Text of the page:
The monthly average call money rate started to rise rather sharply in March 1957 and continued to rise, though in a fluctuating manner, until May 1958, when it reached a peak of 10.04 per cent. The explanation for this upward movement is to be found in the sharp reduction in the rediscount ceilings at that time and in the accompanying introduction of the taux de superenfer and successive increases in the discount rate and both penal rates (see above, pp. 396–97). What is particularly striking is the fact that over most of that period the monthly average call money rate was significantly higher in relation to the discount rate than at other times. This is clearly a reflection not merely of the height of the penal rates—and these were certainly rather high—but also of their effectiveness over the period as a result of the rather drastic reduction in the rediscount ceilings.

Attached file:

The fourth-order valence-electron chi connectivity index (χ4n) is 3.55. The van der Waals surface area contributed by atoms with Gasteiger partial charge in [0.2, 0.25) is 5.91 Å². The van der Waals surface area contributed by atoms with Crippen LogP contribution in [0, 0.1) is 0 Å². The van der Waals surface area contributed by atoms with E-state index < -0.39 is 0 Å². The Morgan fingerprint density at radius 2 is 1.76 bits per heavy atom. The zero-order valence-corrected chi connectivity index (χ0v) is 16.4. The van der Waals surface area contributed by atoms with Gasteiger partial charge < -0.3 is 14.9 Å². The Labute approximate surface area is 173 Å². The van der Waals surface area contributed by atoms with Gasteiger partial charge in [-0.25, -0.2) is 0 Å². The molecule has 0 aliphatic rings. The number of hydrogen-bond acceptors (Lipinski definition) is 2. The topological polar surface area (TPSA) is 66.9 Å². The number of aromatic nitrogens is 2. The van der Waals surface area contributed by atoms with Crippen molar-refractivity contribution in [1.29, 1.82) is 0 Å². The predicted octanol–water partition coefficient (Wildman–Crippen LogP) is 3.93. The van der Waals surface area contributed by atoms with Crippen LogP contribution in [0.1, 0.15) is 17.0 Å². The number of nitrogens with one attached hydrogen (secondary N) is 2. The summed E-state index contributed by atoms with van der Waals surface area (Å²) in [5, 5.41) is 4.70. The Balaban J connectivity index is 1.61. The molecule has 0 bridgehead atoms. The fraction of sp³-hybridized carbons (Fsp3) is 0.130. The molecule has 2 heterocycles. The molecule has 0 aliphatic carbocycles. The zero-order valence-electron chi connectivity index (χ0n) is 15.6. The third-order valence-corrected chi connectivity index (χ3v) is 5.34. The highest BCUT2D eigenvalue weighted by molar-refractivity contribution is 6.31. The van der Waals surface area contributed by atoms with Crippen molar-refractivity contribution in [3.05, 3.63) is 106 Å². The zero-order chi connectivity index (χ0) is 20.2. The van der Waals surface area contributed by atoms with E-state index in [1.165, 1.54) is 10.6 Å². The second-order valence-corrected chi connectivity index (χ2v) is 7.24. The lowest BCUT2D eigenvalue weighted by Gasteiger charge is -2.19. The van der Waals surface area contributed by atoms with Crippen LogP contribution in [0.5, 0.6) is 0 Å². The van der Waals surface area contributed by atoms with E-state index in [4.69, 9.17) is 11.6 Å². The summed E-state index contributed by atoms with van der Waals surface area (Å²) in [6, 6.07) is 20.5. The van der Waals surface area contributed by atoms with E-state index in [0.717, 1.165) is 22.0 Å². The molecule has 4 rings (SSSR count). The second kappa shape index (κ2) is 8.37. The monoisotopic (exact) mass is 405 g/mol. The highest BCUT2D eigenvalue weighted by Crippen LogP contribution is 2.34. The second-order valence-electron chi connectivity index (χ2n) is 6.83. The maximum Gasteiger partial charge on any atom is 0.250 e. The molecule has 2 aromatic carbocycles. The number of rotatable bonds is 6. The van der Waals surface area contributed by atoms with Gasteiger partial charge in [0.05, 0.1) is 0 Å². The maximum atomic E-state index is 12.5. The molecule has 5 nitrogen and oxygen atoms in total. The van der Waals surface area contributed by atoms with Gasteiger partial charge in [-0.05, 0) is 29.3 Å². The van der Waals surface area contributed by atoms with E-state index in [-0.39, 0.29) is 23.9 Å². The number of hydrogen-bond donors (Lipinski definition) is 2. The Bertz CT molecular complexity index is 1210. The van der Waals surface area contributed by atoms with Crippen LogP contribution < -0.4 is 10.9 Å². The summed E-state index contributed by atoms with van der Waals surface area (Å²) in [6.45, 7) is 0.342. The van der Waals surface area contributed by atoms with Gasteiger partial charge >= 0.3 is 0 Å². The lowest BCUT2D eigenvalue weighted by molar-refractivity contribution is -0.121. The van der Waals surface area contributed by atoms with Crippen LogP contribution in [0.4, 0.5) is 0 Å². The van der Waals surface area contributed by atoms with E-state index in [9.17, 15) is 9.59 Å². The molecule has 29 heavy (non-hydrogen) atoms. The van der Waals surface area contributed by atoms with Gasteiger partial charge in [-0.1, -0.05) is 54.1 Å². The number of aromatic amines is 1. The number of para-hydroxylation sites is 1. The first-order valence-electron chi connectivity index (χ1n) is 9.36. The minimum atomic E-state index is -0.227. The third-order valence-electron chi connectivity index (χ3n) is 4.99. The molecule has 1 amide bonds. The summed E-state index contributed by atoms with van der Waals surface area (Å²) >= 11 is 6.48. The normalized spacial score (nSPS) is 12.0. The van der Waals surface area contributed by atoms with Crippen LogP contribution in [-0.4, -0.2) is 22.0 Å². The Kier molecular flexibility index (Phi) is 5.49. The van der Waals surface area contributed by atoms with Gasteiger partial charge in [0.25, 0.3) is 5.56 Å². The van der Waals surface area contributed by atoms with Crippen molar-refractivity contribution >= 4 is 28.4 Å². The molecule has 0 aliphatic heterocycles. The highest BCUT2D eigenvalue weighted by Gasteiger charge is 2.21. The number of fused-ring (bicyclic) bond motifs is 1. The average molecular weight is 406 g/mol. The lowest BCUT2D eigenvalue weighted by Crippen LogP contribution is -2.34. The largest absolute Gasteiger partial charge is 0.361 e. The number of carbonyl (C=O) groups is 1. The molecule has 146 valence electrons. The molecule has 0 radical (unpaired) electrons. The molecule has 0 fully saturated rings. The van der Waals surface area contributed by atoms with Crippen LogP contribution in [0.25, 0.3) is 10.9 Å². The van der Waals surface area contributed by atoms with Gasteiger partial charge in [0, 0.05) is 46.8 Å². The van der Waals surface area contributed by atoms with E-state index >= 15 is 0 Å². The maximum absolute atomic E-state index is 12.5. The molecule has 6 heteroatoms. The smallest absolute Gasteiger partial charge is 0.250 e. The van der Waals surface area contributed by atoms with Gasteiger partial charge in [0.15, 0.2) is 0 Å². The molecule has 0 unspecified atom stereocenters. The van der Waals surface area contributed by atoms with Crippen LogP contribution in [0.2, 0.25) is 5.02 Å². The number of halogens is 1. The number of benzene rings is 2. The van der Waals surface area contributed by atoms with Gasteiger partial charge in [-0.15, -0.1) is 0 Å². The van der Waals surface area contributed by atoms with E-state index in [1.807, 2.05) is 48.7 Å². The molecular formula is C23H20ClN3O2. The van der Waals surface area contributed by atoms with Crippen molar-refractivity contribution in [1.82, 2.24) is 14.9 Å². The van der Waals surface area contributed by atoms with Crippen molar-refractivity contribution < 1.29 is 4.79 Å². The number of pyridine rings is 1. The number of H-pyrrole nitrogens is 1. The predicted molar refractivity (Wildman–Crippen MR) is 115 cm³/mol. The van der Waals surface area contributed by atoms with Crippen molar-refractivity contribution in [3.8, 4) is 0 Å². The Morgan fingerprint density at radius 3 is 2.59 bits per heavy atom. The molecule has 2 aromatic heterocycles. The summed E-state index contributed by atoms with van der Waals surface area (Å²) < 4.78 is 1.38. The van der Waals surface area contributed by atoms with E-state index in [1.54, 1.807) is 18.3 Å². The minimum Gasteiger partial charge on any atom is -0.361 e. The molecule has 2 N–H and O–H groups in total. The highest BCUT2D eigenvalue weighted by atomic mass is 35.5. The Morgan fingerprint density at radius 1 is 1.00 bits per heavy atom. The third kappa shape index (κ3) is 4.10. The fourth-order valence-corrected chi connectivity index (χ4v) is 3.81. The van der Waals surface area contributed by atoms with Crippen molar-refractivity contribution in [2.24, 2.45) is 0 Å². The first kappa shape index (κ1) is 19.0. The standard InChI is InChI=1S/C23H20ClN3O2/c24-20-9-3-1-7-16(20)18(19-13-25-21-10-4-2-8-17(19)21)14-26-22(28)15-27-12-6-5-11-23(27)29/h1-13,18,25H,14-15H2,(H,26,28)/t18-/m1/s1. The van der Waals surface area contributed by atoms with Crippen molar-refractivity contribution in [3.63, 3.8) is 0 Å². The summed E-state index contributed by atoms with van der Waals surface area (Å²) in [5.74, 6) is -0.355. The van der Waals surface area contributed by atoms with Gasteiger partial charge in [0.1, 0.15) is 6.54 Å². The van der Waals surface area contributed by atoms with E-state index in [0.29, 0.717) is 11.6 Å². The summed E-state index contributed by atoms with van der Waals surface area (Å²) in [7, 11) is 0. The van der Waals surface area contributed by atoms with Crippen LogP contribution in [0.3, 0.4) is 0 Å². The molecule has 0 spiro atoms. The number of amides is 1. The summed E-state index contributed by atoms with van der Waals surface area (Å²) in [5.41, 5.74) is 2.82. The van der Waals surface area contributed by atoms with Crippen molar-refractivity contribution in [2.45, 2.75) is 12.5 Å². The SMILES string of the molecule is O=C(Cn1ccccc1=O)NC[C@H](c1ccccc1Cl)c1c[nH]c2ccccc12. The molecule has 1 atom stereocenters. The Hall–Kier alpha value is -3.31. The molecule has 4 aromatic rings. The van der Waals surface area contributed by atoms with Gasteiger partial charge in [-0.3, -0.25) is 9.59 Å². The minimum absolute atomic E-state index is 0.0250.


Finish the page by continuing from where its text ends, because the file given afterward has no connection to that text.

The monthly average call money rate started to fall after May 1958. The taux de superenfer was reduced on July 28, 1958 from 12 per cent to 10 per cent. However, the discount rate was first reduced from its existing high level only in October 1958, by which time the call rate had fallen to 5.50 per cent from the May peak of 10.04 per cent. This movement of the call money rate supports the view expressed earlier that in the long term the height of the ceilings and of the penal rates has a greater effect in limiting the volume of bank borrowing from the central bank than in raising the costs of such borrowing. In the short run, the height of the ceiling and of the penal rates does have an influence on the costs of the banks. However, when the ceiling is lowered banks tend to cut down their borrowing from the central bank as soon as possible in order to avoid the high costs of borrowing at penal rates. Since the call money rate depends on the cost of bank borrowing from the central bank, it tends to fall to a longer-run level which is basically dependent upon the level of the discount rate.